Is the King James Translation of the Bible the Cause of Christian Error?

Meanwhile, back at the Patriarchy article an editor has been arguing that Sarah Grimke did not question the divine origin of the scriptures; she only doubted the King James translation. In my opinion this distinction doesn’t change things much, although it makes an interesting discussion. (The claim that Grimke questioned the divine origin of the scriptures was taken from Ginette Castro’s book, “American Feminism.”)

It seems to me that Grimke’s challenge to the Christian scriptures makes sense; the feminist objections to the Judeo-Christian tradition arose only after centuries of defamation of the female sex. But I suppose the point in question is the same whether we are talking about religion or politics. Is loyalty to a creed an all-or-nothing proposition? Should criticism of a tradition be forbidden, regardless of its history?

A similar question came up in an essay by American Protestant Scholar Franklin H. Littell, “The Other Crimes of Adolf Hitler.” In the Holocaust, “six million Jews were targeted and systematically murdered in the heart of Christendom by baptized Roman Catholics, Protestants, and Eastern Orthodox who were never rebuked, let alone excommunicated.” Of course, there were many other individuals and groups of people who were targeted and murdered, but Littell argues the uniqueness of the Jewish Holocaust is found in the identity of the Hebrews, the people of the Book. The Holocaust is unique to the history of the west in its betrayal of Biblical morality. The failure to face this fact has resulted in a credibility crisis for Christianity, as well as for the institutions of democracy and academia. But that little problem is studiously avoided in current discourse.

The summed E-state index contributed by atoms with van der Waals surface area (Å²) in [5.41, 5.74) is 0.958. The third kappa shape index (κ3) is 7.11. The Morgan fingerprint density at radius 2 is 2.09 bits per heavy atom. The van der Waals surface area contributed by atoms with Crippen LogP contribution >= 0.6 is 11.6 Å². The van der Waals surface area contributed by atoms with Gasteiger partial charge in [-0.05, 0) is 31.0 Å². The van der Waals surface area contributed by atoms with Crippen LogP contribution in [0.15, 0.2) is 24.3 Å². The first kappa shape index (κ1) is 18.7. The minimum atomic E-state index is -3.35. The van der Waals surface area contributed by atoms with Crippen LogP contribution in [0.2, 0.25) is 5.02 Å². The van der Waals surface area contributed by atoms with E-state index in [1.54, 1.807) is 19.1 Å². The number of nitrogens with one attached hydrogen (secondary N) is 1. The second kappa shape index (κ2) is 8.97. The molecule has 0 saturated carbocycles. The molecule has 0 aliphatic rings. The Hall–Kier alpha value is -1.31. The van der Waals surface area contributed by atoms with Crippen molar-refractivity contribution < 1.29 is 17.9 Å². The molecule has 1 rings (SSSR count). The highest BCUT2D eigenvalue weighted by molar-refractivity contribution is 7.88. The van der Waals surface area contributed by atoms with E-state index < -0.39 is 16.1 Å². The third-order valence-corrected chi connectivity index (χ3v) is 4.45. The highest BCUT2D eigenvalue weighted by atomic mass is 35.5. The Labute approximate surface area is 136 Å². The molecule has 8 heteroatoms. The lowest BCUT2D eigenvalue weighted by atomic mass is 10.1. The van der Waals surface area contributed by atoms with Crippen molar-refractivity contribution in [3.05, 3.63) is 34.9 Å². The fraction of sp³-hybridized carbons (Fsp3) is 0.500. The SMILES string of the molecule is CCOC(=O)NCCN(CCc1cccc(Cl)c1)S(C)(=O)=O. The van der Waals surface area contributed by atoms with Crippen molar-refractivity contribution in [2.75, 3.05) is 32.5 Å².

Littell also stresses the role of Enlightenment thinking, which serves to block effective analyses of this “terrifying, mysterious, and demonic chaos for which we have no adequate words.” We, in our “reasonable universe” think of it “in terms of the exigencies of modern war, or the inexorable logic of dictatorships, or the disposal of surplus populations…” But these are merely attempts to explain it in a way that people “long-out-of-touch-with-the Bible worldview, can understand.”

He concludes that the world’s most powerful nations are ”idolatrous nations, peoples who have turned aside, a civilization that sorely needs to have its feet set on the high road of righteousness and justice and peace.”